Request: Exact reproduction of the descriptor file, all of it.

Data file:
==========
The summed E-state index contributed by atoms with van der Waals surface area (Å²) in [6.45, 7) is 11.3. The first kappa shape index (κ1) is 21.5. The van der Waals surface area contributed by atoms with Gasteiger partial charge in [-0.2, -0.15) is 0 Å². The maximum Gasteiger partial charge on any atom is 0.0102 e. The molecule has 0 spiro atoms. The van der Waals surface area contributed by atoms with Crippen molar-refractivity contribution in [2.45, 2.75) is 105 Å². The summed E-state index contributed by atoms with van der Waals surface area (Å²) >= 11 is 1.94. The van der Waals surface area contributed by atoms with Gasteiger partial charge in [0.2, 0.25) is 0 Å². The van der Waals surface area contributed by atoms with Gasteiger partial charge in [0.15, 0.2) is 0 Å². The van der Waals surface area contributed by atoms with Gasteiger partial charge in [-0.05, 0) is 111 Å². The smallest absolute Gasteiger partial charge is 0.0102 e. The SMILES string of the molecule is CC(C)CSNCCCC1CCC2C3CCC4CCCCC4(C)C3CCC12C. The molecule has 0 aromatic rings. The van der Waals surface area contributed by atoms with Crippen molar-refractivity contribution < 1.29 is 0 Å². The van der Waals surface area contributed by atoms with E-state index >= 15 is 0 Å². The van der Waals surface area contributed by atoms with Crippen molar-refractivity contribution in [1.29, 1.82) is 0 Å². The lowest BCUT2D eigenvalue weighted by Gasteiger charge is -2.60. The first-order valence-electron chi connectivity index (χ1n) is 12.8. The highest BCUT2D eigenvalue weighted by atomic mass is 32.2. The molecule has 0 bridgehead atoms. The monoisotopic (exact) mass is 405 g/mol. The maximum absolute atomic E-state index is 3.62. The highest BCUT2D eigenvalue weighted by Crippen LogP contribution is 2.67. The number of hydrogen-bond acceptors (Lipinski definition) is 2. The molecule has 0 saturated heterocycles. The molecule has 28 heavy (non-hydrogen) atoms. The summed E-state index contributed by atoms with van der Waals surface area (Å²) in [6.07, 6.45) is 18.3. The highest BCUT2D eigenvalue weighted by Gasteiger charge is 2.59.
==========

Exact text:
The summed E-state index contributed by atoms with van der Waals surface area (Å²) in [6.45, 7) is 11.3. The first kappa shape index (κ1) is 21.5. The van der Waals surface area contributed by atoms with Gasteiger partial charge in [-0.2, -0.15) is 0 Å². The maximum Gasteiger partial charge on any atom is 0.0102 e. The molecule has 0 spiro atoms. The van der Waals surface area contributed by atoms with Crippen molar-refractivity contribution in [2.45, 2.75) is 105 Å². The summed E-state index contributed by atoms with van der Waals surface area (Å²) >= 11 is 1.94. The van der Waals surface area contributed by atoms with Gasteiger partial charge in [0.2, 0.25) is 0 Å². The van der Waals surface area contributed by atoms with Gasteiger partial charge in [0.15, 0.2) is 0 Å². The van der Waals surface area contributed by atoms with Gasteiger partial charge in [-0.05, 0) is 111 Å². The smallest absolute Gasteiger partial charge is 0.0102 e. The SMILES string of the molecule is CC(C)CSNCCCC1CCC2C3CCC4CCCCC4(C)C3CCC12C. The molecule has 0 aromatic rings. The van der Waals surface area contributed by atoms with Crippen molar-refractivity contribution < 1.29 is 0 Å². The van der Waals surface area contributed by atoms with E-state index >= 15 is 0 Å². The van der Waals surface area contributed by atoms with Crippen molar-refractivity contribution in [1.29, 1.82) is 0 Å². The lowest BCUT2D eigenvalue weighted by Gasteiger charge is -2.60. The first-order valence-electron chi connectivity index (χ1n) is 12.8. The highest BCUT2D eigenvalue weighted by atomic mass is 32.2. The molecule has 0 bridgehead atoms. The monoisotopic (exact) mass is 405 g/mol. The maximum absolute atomic E-state index is 3.62. The highest BCUT2D eigenvalue weighted by Crippen LogP contribution is 2.67. The number of hydrogen-bond acceptors (Lipinski definition) is 2. The molecule has 0 saturated heterocycles. The molecule has 28 heavy (non-hydrogen) atoms. The summed E-state index contributed by atoms with van der Waals surface area (Å²) in [6.07, 6.45) is 18.3. The highest BCUT2D eigenvalue weighted by Gasteiger charge is 2.59.